Should an institution meet and vet all of their software and applications of these 25 errors, the level of the institution's security will absolutely go up, Martin says. "It doesn't mean they're going to be invulnerable, but the weaknesses covered in the top 25 represent a huge attack surface."

Among the constituencies expected to benefit from the top 25 list:

Software buyers - who will be able to buy safer software by using the Top 25 to vet their purchases.

Programmers - who will have tools that consistently measure the security of the software they are writing.

Colleges - which will be able to teach secure coding more confidently. UC Davis, one of the colleges that participated in developing the Top 25, has already established a secure coding clinic where student-written software is reviewed for the key programming errors that lead to critical security vulnerabilities.

Employers - who can use the Top 25 list as a guide for evaluating and improving skills of programmers or service providers they hire.

Financial Industry Reaction

Industry experts see the Top 25 list as a positive step toward proactively improving application security.

"The researchers did an excellent job of cataloguing the top 25 errors, as well as providing resources to eliminate them," says Avivah Litan, a Gartner Group Distinguished Analyst. "I think there is good reason to be optimistic on this initiative."

With the added awareness that the Top 25 Errors will bring, Litan sees that old applications with vulnerabilities can be remediated and new ones can be developed to close the weak spots upfront before the software is operational. However, she cautions, "The main challenge will be getting this information into the right people's hands and making sure they pay attention to it."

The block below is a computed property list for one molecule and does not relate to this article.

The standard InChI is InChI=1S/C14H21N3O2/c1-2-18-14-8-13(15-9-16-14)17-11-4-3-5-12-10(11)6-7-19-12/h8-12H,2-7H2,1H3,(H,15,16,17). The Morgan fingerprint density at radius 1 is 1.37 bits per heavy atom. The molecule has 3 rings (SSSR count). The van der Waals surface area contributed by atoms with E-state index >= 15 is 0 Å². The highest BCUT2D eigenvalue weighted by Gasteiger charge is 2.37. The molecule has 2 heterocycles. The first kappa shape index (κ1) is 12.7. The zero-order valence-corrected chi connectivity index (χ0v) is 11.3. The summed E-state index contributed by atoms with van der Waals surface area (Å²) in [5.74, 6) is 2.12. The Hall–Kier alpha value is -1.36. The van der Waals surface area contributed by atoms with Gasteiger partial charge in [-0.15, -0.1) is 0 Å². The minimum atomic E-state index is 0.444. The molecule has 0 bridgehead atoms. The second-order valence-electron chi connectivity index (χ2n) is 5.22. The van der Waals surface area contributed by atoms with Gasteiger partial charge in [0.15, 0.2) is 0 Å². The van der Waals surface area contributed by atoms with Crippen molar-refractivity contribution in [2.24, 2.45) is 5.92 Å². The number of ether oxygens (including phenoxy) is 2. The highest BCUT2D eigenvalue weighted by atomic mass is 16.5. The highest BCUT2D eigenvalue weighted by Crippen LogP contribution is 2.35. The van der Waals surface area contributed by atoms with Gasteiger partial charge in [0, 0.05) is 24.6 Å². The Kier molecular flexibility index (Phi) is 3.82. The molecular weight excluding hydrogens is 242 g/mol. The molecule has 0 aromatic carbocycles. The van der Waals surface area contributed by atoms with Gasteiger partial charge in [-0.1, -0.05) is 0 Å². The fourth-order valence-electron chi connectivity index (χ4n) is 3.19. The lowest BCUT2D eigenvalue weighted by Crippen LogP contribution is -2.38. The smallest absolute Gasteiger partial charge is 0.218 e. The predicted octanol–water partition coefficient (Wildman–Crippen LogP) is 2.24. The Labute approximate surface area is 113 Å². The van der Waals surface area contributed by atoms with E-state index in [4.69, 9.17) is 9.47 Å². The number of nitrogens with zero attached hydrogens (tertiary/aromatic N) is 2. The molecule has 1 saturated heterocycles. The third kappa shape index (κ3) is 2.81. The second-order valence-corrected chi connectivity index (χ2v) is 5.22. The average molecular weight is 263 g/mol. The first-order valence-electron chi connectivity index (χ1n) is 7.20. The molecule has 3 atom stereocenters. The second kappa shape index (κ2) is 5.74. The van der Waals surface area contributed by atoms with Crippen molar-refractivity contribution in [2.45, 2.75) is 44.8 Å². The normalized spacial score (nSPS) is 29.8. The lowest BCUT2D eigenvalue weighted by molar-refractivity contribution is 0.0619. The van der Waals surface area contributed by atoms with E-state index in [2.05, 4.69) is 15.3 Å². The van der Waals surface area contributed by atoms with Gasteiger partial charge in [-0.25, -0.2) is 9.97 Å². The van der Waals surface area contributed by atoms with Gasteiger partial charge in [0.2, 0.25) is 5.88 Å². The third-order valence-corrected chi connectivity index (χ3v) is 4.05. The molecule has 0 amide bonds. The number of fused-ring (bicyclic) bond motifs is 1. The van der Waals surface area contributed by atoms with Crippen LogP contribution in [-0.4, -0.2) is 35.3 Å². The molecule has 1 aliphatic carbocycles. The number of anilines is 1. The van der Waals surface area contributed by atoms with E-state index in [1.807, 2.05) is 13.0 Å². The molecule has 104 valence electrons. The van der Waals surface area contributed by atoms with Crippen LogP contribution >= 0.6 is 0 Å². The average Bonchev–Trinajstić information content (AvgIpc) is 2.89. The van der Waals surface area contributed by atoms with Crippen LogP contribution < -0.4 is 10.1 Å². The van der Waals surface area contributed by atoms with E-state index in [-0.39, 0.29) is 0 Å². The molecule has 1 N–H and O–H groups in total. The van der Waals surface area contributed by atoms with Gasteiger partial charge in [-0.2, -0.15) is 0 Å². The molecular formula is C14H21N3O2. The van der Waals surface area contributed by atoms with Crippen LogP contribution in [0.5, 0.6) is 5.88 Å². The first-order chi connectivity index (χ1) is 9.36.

Echoing Litan's optimism is Stephen Katz, former CISO at Citigroup and Merrill Lynch. "Coming up with sound, secure programming techniques is so desperately needed," he says. "Teaching people how to code securely is only overdue by about 20 years."

The focus of securing software and applications hasn't been a top priority at financial institutions because of the onerous tasks that confront them, "but hopefully this Top 25 Error list will make it a priority," Katz says.

About the Author

Linda McGlasson

Linda McGlasson

Managing Editor

Linda McGlasson is a seasoned writer and editor with 20 years of experience in writing for corporations, business publications and newspapers. She has worked in the Financial Services industry for more than 12 years. Most recently Linda headed information security awareness and training and the Computer Incident Response Team for Securities Industry Automation Corporation (SIAC), a subsidiary of the NYSE Group (NYX). As part of her role she developed infosec policy, developed new awareness testing and led the company's incident response team. In the last two years she's been involved with the Financial Services Information Sharing Analysis Center (FS-ISAC), editing its quarterly member newsletter and identifying speakers for member meetings.